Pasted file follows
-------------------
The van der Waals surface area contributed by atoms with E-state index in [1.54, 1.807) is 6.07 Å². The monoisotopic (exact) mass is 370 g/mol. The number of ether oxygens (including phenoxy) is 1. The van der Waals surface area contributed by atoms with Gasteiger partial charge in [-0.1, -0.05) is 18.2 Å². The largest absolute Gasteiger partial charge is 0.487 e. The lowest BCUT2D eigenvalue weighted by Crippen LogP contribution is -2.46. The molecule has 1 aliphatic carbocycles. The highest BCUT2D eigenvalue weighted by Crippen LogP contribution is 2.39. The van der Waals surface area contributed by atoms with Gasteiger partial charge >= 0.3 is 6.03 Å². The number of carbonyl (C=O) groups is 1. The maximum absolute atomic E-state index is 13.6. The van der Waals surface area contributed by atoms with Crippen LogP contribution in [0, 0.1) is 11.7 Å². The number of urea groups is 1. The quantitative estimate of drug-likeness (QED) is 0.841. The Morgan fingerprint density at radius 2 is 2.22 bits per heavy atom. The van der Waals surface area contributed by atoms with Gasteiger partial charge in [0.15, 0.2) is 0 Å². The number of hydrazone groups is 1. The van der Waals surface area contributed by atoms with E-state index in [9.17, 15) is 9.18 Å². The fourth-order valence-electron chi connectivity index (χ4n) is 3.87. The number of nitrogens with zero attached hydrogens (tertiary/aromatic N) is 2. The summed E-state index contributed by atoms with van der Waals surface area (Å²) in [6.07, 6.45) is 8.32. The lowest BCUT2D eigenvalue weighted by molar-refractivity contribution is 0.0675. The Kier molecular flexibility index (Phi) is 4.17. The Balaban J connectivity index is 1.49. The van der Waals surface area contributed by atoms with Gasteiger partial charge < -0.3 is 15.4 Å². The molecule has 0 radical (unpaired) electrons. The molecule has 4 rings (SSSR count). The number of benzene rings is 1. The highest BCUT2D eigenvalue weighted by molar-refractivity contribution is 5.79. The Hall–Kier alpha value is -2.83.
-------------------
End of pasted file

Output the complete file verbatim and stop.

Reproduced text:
The van der Waals surface area contributed by atoms with E-state index in [1.54, 1.807) is 6.07 Å². The monoisotopic (exact) mass is 370 g/mol. The number of ether oxygens (including phenoxy) is 1. The van der Waals surface area contributed by atoms with Gasteiger partial charge in [-0.1, -0.05) is 18.2 Å². The largest absolute Gasteiger partial charge is 0.487 e. The lowest BCUT2D eigenvalue weighted by Crippen LogP contribution is -2.46. The molecule has 1 aliphatic carbocycles. The highest BCUT2D eigenvalue weighted by Crippen LogP contribution is 2.39. The van der Waals surface area contributed by atoms with Gasteiger partial charge >= 0.3 is 6.03 Å². The number of carbonyl (C=O) groups is 1. The maximum absolute atomic E-state index is 13.6. The van der Waals surface area contributed by atoms with Crippen LogP contribution in [0, 0.1) is 11.7 Å². The number of urea groups is 1. The quantitative estimate of drug-likeness (QED) is 0.841. The Morgan fingerprint density at radius 2 is 2.22 bits per heavy atom. The van der Waals surface area contributed by atoms with Gasteiger partial charge in [0.15, 0.2) is 0 Å². The number of hydrazone groups is 1. The van der Waals surface area contributed by atoms with E-state index in [9.17, 15) is 9.18 Å². The fourth-order valence-electron chi connectivity index (χ4n) is 3.87. The number of nitrogens with zero attached hydrogens (tertiary/aromatic N) is 2. The summed E-state index contributed by atoms with van der Waals surface area (Å²) in [6.07, 6.45) is 8.32. The lowest BCUT2D eigenvalue weighted by molar-refractivity contribution is 0.0675. The Kier molecular flexibility index (Phi) is 4.17. The Balaban J connectivity index is 1.49. The van der Waals surface area contributed by atoms with Gasteiger partial charge < -0.3 is 15.4 Å². The molecule has 0 radical (unpaired) electrons. The molecule has 4 rings (SSSR count). The number of benzene rings is 1. The highest BCUT2D eigenvalue weighted by molar-refractivity contribution is 5.79. The Hall–Kier alpha value is -2.83.